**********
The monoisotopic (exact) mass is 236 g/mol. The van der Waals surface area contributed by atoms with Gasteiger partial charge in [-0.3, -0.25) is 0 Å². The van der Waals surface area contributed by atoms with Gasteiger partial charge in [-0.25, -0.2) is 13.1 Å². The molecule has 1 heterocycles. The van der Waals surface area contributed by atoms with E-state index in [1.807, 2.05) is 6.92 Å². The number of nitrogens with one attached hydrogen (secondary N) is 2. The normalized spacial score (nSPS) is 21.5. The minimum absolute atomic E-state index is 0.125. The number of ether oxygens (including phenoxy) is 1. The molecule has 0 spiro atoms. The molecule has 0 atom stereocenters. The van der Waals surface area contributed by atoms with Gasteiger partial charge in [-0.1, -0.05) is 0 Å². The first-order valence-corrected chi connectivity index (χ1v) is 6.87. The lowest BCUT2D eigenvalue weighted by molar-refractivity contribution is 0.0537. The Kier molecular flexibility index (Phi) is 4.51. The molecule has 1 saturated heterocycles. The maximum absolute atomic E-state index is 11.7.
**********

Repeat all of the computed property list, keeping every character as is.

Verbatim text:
The monoisotopic (exact) mass is 236 g/mol. The van der Waals surface area contributed by atoms with Gasteiger partial charge in [-0.3, -0.25) is 0 Å². The van der Waals surface area contributed by atoms with Gasteiger partial charge in [-0.25, -0.2) is 13.1 Å². The molecule has 1 heterocycles. The van der Waals surface area contributed by atoms with E-state index in [1.807, 2.05) is 6.92 Å². The number of nitrogens with one attached hydrogen (secondary N) is 2. The normalized spacial score (nSPS) is 21.5. The minimum absolute atomic E-state index is 0.125. The number of ether oxygens (including phenoxy) is 1. The molecule has 0 spiro atoms. The molecule has 0 atom stereocenters. The van der Waals surface area contributed by atoms with Gasteiger partial charge in [-0.1, -0.05) is 0 Å². The first-order valence-corrected chi connectivity index (χ1v) is 6.87. The lowest BCUT2D eigenvalue weighted by molar-refractivity contribution is 0.0537. The Kier molecular flexibility index (Phi) is 4.51. The molecule has 1 saturated heterocycles. The maximum absolute atomic E-state index is 11.7.